I woke in the middle of the night with a full bladder, so I got up and peed in a bush on the edge of my campsite. A few hours later, a pair of Nene, essentially Canadian geese that were blown off course to Hawaii some 10,000 years ago, came up to my tent and started protesting. Eventually they got me out of my tent with their noises and I realized that I had peed on their home. They watched quietly as I made the 1/12 mile trip to the local water source to fill up my bottles four times to wash out their home before they returned to it, satisfied by my work. They hung out for an hour while I cooked breakfast and packed up my tent. This was a good bye I didn’t mind saying as they moved back into their bush.
My cardiac cath was delayed due to my doc having family issues, but they managed to reschedule me to just before Christmas. Don’t worry. I made it home in time for Christmas and I even snuck in a weekend trip to Maryland (state). No great news, no good news, but no terrible news either. I get to have a ski season this winter and can continue with the exercise program I had been on since the spring. My heart is still a hamburger, but there was no call to install another stent. I have three new medications to add on to the bucket I was already swallowing. I am failing to heal my broken heart.
But for a while, I felt like I had made a friend. For a while, I could see myself having a partner to live this dream that we call life. A few years ago when Maggie’s health was failing and I was searching for surgeons to try to reconstruct a part of her head, laying her head in my lap to lavage the gaping hole through her jaw every night, I started to have a series of dreams. In these dreams, I would be out doing something with my dog – hiking, biking, etc. and she would become severely, gravely injured. A huge gash in her side, a severed limb, etc. But in my dreams as in my life, I am prepared for anything.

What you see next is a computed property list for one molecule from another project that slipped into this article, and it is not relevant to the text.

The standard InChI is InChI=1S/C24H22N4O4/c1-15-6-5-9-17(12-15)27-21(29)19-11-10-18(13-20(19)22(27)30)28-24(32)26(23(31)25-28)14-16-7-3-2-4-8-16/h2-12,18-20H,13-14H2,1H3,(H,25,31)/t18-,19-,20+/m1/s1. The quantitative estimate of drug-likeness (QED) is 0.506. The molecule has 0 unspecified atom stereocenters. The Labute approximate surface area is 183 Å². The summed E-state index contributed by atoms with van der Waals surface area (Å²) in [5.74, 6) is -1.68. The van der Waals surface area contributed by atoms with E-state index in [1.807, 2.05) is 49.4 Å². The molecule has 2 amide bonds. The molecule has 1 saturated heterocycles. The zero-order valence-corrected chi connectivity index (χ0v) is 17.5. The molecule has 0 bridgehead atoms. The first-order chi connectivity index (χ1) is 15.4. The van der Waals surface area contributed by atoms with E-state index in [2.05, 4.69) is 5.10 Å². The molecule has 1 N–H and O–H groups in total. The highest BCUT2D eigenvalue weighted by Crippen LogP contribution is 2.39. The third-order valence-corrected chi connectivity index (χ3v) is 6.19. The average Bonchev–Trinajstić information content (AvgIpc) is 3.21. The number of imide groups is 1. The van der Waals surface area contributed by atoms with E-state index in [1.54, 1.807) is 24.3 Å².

In my pack, a trauma kit. In the kit, a tourniquet. I’d stop the hemorraging, do CPR, whatever it took as my lungs would burn getting her off the mountain, waking up just as I parked the car and carried her into the vet. This was a series of dreams, and each time I’d have the dream, resources that I had used in previous dreams would be gone – no more trauma kit. No more bandages. The car wouldn’t be there. And so, shirtless, I’d jog down the road, my wounded dog across my shoulders, calves burning, wordlessly screaming for whatever help the dream would give, knowing I was dreaming – because I am my dog’s father not just in the waking world but in every other.
The dreams were preparing me subconsciously for the day that everything I did for Maggie would not be enough. I stopped having these dreams after her second surgery closed the gaping hole in her head, after they healed enough that I could finally throw the syringes, saline, pans, and picks in the trash. Although I see my own life as a fever dream, I am on a quest to heal my broken heart whether in this dream or the next. If there is a way, I will find it. If there is not, I will make one. When I wake from this dream, I may not remember any of the details of this life, but I hope that I will wake with the feeling that I stood until the end, that I was your friend, even if you were not mine.
Maybe one day, I’ll fall deeply enough in love that the short time I have filled with suffering will be more important to share than to keep to myself. Maybe that powerful medicine would heal my broken heart.